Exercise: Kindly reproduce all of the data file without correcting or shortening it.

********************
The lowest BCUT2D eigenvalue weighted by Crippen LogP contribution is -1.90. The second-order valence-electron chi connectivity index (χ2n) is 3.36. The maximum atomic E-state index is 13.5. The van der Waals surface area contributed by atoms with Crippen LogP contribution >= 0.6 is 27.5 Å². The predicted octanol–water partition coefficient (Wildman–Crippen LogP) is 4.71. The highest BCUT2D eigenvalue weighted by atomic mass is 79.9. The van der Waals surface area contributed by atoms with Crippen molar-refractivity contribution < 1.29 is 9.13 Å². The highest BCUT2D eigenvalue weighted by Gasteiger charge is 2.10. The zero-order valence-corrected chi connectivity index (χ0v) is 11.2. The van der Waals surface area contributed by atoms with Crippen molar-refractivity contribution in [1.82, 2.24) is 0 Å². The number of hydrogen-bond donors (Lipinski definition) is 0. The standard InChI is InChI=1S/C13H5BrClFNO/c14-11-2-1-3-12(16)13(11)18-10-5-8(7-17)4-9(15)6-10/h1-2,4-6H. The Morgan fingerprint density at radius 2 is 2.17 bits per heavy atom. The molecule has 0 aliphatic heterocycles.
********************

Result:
The lowest BCUT2D eigenvalue weighted by Crippen LogP contribution is -1.90. The second-order valence-electron chi connectivity index (χ2n) is 3.36. The maximum atomic E-state index is 13.5. The van der Waals surface area contributed by atoms with Crippen LogP contribution >= 0.6 is 27.5 Å². The predicted octanol–water partition coefficient (Wildman–Crippen LogP) is 4.71. The highest BCUT2D eigenvalue weighted by atomic mass is 79.9. The van der Waals surface area contributed by atoms with Crippen molar-refractivity contribution < 1.29 is 9.13 Å². The highest BCUT2D eigenvalue weighted by Gasteiger charge is 2.10. The zero-order valence-corrected chi connectivity index (χ0v) is 11.2. The van der Waals surface area contributed by atoms with Crippen molar-refractivity contribution in [1.82, 2.24) is 0 Å². The number of hydrogen-bond donors (Lipinski definition) is 0. The standard InChI is InChI=1S/C13H5BrClFNO/c14-11-2-1-3-12(16)13(11)18-10-5-8(7-17)4-9(15)6-10/h1-2,4-6H. The Morgan fingerprint density at radius 2 is 2.17 bits per heavy atom. The molecule has 0 aliphatic heterocycles.